Exodus 3:1-8a, 13-15│1 Corinthians 10:1-6,10-12 │ Luke 13:1-9
While the gospel and the second reading call us to repentance, the psalm reminds us of the response we can expect from God. The psalmist assure us that we have a God who “pardons all our iniquities, heals all our ills.” We can depend on the mercy of God because we have witnessed it throughout history. During Lent, we heed the gospel call to repent, knowing that our merciful God is always waiting with infinite mercy. This season helps us to protect against the overconfidence that Paul warns of. Instead of spending our spiritual lives in a self-satisfied bubble, we are called to place them under a microscope and to see where we are in need of God’s grace and forgiveness.
When Jesus tells the crowds that the must repent lest they perish, he is speaking of a spiritual death rather than a physical one. After all, the first part of the gospel is denying the all-to-human belief that bad things only happen to bad people. Jesus, however interprets these events differently. He does not see this as a just punishment for some hidden sin. Instead, he tells those who are self-righteous in their smugness that the same will happen to them unless they repent.. The parable also subtly informs the audience that they have not been producing the fruit of good works.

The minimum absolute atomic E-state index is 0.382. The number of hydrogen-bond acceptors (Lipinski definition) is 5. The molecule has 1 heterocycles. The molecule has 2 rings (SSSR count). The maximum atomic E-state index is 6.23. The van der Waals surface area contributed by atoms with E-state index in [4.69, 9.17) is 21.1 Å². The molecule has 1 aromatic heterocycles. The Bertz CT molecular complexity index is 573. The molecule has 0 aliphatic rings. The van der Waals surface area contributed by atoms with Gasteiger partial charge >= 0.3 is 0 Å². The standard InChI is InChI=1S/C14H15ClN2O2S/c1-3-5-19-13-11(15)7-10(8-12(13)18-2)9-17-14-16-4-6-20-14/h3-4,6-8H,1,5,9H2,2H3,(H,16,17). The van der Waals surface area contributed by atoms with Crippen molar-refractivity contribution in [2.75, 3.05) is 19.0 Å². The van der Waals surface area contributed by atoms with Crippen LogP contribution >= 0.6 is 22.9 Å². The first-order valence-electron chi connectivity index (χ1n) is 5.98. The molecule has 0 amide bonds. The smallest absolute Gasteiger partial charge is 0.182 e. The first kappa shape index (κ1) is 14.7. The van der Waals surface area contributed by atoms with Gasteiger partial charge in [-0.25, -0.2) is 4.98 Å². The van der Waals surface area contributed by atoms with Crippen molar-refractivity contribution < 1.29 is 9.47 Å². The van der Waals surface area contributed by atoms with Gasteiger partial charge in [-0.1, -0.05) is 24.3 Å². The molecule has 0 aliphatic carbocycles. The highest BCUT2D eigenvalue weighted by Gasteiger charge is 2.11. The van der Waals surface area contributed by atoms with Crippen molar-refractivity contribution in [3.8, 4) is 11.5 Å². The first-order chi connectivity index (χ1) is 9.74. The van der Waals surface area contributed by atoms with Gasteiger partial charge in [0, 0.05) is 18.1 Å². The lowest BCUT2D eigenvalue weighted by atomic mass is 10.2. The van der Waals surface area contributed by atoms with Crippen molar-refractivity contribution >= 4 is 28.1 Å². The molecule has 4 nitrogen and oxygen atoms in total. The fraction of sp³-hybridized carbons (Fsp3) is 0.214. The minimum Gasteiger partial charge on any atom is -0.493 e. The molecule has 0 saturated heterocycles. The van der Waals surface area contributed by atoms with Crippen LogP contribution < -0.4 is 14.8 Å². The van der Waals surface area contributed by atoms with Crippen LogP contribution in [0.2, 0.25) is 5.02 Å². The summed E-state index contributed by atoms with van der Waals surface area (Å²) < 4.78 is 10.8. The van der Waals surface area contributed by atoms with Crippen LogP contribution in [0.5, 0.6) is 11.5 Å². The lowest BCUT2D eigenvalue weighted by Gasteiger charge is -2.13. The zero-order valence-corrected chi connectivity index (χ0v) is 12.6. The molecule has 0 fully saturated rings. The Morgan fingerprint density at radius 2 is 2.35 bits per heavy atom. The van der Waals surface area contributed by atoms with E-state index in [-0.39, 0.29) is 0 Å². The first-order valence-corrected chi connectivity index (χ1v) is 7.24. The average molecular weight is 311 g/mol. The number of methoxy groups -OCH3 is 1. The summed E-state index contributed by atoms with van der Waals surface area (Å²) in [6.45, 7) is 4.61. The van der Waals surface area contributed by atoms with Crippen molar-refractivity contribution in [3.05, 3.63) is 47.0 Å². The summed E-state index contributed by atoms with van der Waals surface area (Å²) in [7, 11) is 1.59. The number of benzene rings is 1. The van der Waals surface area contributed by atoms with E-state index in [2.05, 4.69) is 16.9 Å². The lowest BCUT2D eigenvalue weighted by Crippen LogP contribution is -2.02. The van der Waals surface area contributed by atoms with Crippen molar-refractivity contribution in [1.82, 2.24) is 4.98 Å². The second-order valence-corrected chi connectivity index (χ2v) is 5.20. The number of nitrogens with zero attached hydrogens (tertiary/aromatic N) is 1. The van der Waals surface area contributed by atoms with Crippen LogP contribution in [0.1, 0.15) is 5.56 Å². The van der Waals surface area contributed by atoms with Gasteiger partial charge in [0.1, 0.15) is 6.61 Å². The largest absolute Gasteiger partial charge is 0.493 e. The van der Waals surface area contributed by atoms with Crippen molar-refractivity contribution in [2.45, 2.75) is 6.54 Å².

Third Sunday of Lent, March 24, 2019
When we read the familiar story of Moses at the burning bush we can place ourselves within that narrative. God calls from the bush, “Moses, Moses.” There is a pattern in the Bible that whenever someone’s name is called twice, his or her life is about to change forever. And Moses’ life does change. Just as with Moses, God also has a plan for each of our lives—to cooperate in building the kingdom of God on earth, a kingdom where all are cared for and where peace, love, and hope prevail.
As Christians, we are to consider ourselves as having participated in each of the great historical moments that we commemorate. Each time we come to the table of the Lord at Mass we are participating in the Last Supper, death, and resurrection of Jesus.
Questions to Ponder
- God calls Moses by name and Moses answers, “Here I am.” How have you experienced God’s call in your own life? What has been your response?
- St. Paul admonishes us, “Do not grumble.” What situations in your life are met with grumbling? How might you greet them a different way?
- Jesus gave us the parable of the barren fit tree. Where in your life, family, community is there a lack of fruit being borne? How might you cultivate the ground to encourage fruitfulness?
Source: Living Liturgy (Liturgical Press, Year C 2019).